Tautua, in Service
We’re collaborating with Creative New Zealand to bring you the groundbreaking Pacific Arts Legacy Project. Curated by Lana Lopesi as project Editor-in-Chief, it’s a foundational history of Pacific arts in Aotearoa as told from the perspective of the artists who were there.
This piece was commissioned for the Dominion Post and published on Stuff.co.nz
As an artist, my entry into Creative New Zealand initially generated the same sense of alienation and bewilderment I experienced as a Pacific immigrant child leaving my dad’s village in Savai’i Island, for New Zealand. As an artist, working in government was a foreign land. Despite CNZ’s purpose to encourage, promote and support the arts I encountered a different world with a different language. It was the language of government, policy, guidelines, processes, systems and outcomes.
Back then in 2011, I was one of only a few staff who had worked as an artist. I was the only Pasifika staff member - with the word ‘’Pacific’’ in my job title. Since then, I’m proud that CNZ has evolved and progressed as an organisation. Today there are six Pasifika staff in different teams and now five additional Pasifika roles have recently been created.
Fluent in Samoan and having had to learn English as a child, I knew that to be effective in my job, I had to quickly learn a new language, the reo of government. I had to become a fluent speaker, so I could interpret this new world for artists, to help them access support. One foot in government, and one foot in community, intersecting circles between worlds.
Discovering in my first months at CNZ two simple words ‘’public servant”, anchored me and grounded me. I understood my purpose: I tautua and serve my arts village, my community.
I believe we need to grow our pool of creative leaders in government. Our challenge is to truly, respectfully co-design with communities so that the arts community, vulnerable and invisible voices, have a real voice in decision-making, policy, strategy and allocation of resources.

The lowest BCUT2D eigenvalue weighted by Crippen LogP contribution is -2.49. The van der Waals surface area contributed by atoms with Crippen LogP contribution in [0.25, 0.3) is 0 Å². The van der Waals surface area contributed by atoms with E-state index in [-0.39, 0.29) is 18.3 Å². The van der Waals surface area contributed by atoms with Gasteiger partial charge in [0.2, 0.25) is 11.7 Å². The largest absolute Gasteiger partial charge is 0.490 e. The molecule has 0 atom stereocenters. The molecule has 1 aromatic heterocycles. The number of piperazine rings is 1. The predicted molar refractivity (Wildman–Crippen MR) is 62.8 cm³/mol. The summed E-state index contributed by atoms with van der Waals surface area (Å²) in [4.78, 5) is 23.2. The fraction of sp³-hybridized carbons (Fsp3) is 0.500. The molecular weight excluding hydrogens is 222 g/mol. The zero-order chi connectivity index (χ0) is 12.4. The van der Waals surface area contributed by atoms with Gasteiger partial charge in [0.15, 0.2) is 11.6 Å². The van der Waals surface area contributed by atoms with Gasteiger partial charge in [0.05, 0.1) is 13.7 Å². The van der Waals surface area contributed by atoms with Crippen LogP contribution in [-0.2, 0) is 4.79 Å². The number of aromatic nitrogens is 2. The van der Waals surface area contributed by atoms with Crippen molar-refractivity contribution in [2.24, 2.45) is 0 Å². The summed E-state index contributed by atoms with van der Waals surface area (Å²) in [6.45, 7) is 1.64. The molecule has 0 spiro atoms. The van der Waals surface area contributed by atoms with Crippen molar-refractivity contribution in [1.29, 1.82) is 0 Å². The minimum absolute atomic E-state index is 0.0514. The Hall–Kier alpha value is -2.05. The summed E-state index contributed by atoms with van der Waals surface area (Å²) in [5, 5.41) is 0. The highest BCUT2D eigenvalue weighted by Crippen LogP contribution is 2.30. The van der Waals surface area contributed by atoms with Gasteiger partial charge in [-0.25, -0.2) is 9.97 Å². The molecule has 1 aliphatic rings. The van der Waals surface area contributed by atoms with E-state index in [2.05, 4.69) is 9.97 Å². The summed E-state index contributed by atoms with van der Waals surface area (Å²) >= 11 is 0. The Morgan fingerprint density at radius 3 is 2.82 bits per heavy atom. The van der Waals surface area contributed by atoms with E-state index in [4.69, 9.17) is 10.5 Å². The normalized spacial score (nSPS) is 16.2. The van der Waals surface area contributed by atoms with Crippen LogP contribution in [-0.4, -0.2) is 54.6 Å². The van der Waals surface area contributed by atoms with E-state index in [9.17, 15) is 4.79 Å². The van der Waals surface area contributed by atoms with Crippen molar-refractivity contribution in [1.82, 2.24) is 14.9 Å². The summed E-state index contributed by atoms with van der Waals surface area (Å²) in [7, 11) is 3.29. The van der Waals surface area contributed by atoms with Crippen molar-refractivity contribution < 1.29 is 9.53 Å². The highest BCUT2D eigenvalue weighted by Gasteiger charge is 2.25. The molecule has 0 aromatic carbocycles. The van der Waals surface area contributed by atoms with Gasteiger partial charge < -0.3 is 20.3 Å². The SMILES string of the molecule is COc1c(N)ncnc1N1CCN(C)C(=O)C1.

In the arts, there is light, hope and breathtaking beauty in innovation, courage and creativity.
Like many other Pasifika and creatives, there is always the sense of legacy from those who have served our communities, both from our past and our present, with younger leaders to follow. I feel the weight of this whakapapa, across my arts and Pasifika whanau, the visionaries and dreamers who paved the way for me to be in my privileged position today: making space for community leaders to have a voice on decisions. We must continue to build on this legacy.
At CNZ we are kaitiaki of public money. I feel, with a great sense of accountability and obligation the need to do a good job for all New Zealanders. Giving space means looking around at those who are not at the table with us - like artists with the lived experience of disability, LGBTQI+, women, young people or other ethnic communities. We need all these voices so we can make systemic, transformative change. It’s as simple as words often spoken by one of my Pacific chiefs and mentors, Lumanuvao Dame Winnie Laban, a member of our governing Arts Council: “If you’re not at the table, you’re on the menu.”
Giving space to artists means strategic initiatives such as the Pacific Arts Legacy Project - started during lockdown and funded under CNZ’s Pacific Arts Strategy. Published by web platform Pantograph Punch, this series commissions artists to tell their own legacy, in their own words.
Giving space means having strategies to focus public money and resources towards change that paves the way to a better and fairer future. Art is the breath of life for society and for the cultural identity of Aotearoa.
This piece is published in collaboration with Creative New Zealand as part of the Pacific Arts Legacy Project, an initiative under Creative New Zealand’s Pacific Arts Strategy. Lana Lopesi is Editor-in-Chief of the project.
Series design by Shaun Naufahu, Alt group.
Header photo by Pati Solomona Tyrell.